What is Air Quality Index?

An air quality index (AQI) is a measure of the quality of air in the environment which is used by regulatory agencies and governmental authorities to inform the people about the air pollution and the currently and the forecast situation of air pollution of any area. Public health risks correspond to these air quality indices, the risks increase with an increase in AQI. Each country has its own air quality indices depending upon its national air quality standards.

The AQI is a metric for daily air quality monitoring. It shows you how safe or dirty the air is, and what might be a problem for you with related health consequences.

Air quality indices range from 0 to 500. Higher value of AQI refers to the greater degree of air pollution and the greater the risk for humans. For example an AQI value of 50 denotes healthy air quality with no human health risk, whereas a value of 300 and more of AQI demonstrates the more polluted air quality and has harmful effects and greater health risks. The value of 100 of AQI is a standard value that is set by the EPA and is considered as safe value for the public health.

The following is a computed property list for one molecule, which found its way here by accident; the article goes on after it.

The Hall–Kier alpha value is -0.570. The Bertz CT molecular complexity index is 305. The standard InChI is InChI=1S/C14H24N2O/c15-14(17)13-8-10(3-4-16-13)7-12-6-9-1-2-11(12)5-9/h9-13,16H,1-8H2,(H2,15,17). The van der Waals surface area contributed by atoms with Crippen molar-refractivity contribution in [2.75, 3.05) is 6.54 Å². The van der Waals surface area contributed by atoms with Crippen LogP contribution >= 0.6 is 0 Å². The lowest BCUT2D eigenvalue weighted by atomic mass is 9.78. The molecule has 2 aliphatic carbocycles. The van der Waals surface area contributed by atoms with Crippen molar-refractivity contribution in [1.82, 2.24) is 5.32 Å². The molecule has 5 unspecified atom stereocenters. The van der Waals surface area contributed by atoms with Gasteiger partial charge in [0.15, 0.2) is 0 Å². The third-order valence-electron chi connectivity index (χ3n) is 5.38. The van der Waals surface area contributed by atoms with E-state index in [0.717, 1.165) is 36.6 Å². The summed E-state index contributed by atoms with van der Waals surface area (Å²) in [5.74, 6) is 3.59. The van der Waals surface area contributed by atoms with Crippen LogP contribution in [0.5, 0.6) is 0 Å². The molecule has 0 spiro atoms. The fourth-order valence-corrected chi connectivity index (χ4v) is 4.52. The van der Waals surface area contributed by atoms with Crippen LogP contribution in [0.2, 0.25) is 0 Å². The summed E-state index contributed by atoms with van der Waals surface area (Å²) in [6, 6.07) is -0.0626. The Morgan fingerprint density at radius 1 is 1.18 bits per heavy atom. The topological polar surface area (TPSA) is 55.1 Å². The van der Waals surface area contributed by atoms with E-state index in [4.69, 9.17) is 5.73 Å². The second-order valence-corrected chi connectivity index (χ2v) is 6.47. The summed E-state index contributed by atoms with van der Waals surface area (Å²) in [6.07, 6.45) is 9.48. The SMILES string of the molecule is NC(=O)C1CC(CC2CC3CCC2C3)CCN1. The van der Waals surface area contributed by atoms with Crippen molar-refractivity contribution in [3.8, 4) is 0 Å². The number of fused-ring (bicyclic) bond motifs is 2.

Leave a comment

Please note, comments must be approved before they are published